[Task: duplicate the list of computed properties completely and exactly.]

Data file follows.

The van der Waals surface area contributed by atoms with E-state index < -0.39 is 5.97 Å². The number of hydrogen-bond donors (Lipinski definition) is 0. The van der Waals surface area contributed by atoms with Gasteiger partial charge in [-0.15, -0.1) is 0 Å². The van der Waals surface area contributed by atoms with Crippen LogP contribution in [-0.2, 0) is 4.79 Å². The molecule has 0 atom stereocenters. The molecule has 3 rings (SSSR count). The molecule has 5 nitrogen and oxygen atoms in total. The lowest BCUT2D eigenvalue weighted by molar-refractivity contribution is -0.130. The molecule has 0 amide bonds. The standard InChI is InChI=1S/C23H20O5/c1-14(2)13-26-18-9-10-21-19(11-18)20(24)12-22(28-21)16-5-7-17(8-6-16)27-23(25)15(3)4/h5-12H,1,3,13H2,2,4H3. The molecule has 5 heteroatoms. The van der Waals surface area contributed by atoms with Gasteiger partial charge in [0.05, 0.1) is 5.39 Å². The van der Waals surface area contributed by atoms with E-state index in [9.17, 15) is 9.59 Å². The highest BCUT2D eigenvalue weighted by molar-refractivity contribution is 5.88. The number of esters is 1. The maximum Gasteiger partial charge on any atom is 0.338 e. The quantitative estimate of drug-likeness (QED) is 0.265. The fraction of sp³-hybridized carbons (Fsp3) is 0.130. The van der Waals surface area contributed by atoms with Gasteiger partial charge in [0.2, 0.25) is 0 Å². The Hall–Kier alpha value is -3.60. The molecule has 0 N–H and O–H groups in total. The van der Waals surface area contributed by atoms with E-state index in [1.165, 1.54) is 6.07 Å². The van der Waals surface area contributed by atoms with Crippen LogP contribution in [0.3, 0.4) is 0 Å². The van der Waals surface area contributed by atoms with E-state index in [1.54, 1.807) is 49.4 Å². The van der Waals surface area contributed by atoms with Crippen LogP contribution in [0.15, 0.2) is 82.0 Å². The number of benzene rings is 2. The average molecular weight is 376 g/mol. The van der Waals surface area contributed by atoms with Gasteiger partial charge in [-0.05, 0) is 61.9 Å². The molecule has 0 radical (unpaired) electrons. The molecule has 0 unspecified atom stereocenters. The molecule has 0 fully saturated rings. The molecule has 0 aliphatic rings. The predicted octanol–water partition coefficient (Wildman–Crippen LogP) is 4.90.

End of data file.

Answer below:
The van der Waals surface area contributed by atoms with E-state index < -0.39 is 5.97 Å². The number of hydrogen-bond donors (Lipinski definition) is 0. The van der Waals surface area contributed by atoms with Gasteiger partial charge in [-0.15, -0.1) is 0 Å². The van der Waals surface area contributed by atoms with Crippen LogP contribution in [-0.2, 0) is 4.79 Å². The molecule has 0 atom stereocenters. The molecule has 3 rings (SSSR count). The molecule has 5 nitrogen and oxygen atoms in total. The lowest BCUT2D eigenvalue weighted by molar-refractivity contribution is -0.130. The molecule has 0 amide bonds. The standard InChI is InChI=1S/C23H20O5/c1-14(2)13-26-18-9-10-21-19(11-18)20(24)12-22(28-21)16-5-7-17(8-6-16)27-23(25)15(3)4/h5-12H,1,3,13H2,2,4H3. The molecule has 5 heteroatoms. The van der Waals surface area contributed by atoms with Gasteiger partial charge in [0.05, 0.1) is 5.39 Å². The van der Waals surface area contributed by atoms with E-state index in [9.17, 15) is 9.59 Å². The highest BCUT2D eigenvalue weighted by molar-refractivity contribution is 5.88. The number of esters is 1. The maximum Gasteiger partial charge on any atom is 0.338 e. The quantitative estimate of drug-likeness (QED) is 0.265. The fraction of sp³-hybridized carbons (Fsp3) is 0.130. The van der Waals surface area contributed by atoms with Gasteiger partial charge in [0.2, 0.25) is 0 Å². The Hall–Kier alpha value is -3.60. The molecule has 0 N–H and O–H groups in total. The van der Waals surface area contributed by atoms with E-state index in [1.165, 1.54) is 6.07 Å². The van der Waals surface area contributed by atoms with Crippen LogP contribution in [0.3, 0.4) is 0 Å². The van der Waals surface area contributed by atoms with E-state index in [1.54, 1.807) is 49.4 Å². The van der Waals surface area contributed by atoms with Crippen LogP contribution in [0.15, 0.2) is 82.0 Å². The number of benzene rings is 2. The average molecular weight is 376 g/mol. The van der Waals surface area contributed by atoms with Gasteiger partial charge in [-0.05, 0) is 61.9 Å². The molecule has 0 radical (unpaired) electrons. The molecule has 0 unspecified atom stereocenters. The molecule has 0 fully saturated rings. The molecule has 0 aliphatic rings. The predicted octanol–water partition coefficient (Wildman–Crippen LogP) is 4.90.